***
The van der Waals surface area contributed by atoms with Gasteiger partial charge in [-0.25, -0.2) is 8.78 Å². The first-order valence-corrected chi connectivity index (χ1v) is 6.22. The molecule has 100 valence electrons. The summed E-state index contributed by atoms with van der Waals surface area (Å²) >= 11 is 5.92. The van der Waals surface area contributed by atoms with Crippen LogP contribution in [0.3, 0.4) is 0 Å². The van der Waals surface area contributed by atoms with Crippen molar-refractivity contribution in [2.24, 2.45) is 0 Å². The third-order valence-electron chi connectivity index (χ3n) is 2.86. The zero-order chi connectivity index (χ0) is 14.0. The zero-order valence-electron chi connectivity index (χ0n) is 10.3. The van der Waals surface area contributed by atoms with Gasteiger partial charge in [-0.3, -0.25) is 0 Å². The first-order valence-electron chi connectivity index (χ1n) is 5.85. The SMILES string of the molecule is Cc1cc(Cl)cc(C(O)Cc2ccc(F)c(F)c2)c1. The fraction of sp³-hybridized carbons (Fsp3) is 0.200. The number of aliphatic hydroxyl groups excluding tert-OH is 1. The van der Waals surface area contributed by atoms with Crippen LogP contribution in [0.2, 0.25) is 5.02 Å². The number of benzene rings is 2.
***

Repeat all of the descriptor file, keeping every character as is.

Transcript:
The van der Waals surface area contributed by atoms with Gasteiger partial charge in [-0.25, -0.2) is 8.78 Å². The first-order valence-corrected chi connectivity index (χ1v) is 6.22. The molecule has 100 valence electrons. The summed E-state index contributed by atoms with van der Waals surface area (Å²) >= 11 is 5.92. The van der Waals surface area contributed by atoms with Crippen LogP contribution in [0.3, 0.4) is 0 Å². The van der Waals surface area contributed by atoms with Crippen molar-refractivity contribution in [2.24, 2.45) is 0 Å². The third-order valence-electron chi connectivity index (χ3n) is 2.86. The zero-order chi connectivity index (χ0) is 14.0. The zero-order valence-electron chi connectivity index (χ0n) is 10.3. The van der Waals surface area contributed by atoms with Gasteiger partial charge in [-0.3, -0.25) is 0 Å². The first-order valence-electron chi connectivity index (χ1n) is 5.85. The SMILES string of the molecule is Cc1cc(Cl)cc(C(O)Cc2ccc(F)c(F)c2)c1. The fraction of sp³-hybridized carbons (Fsp3) is 0.200. The number of aliphatic hydroxyl groups excluding tert-OH is 1. The van der Waals surface area contributed by atoms with Crippen LogP contribution in [0.2, 0.25) is 5.02 Å². The number of benzene rings is 2.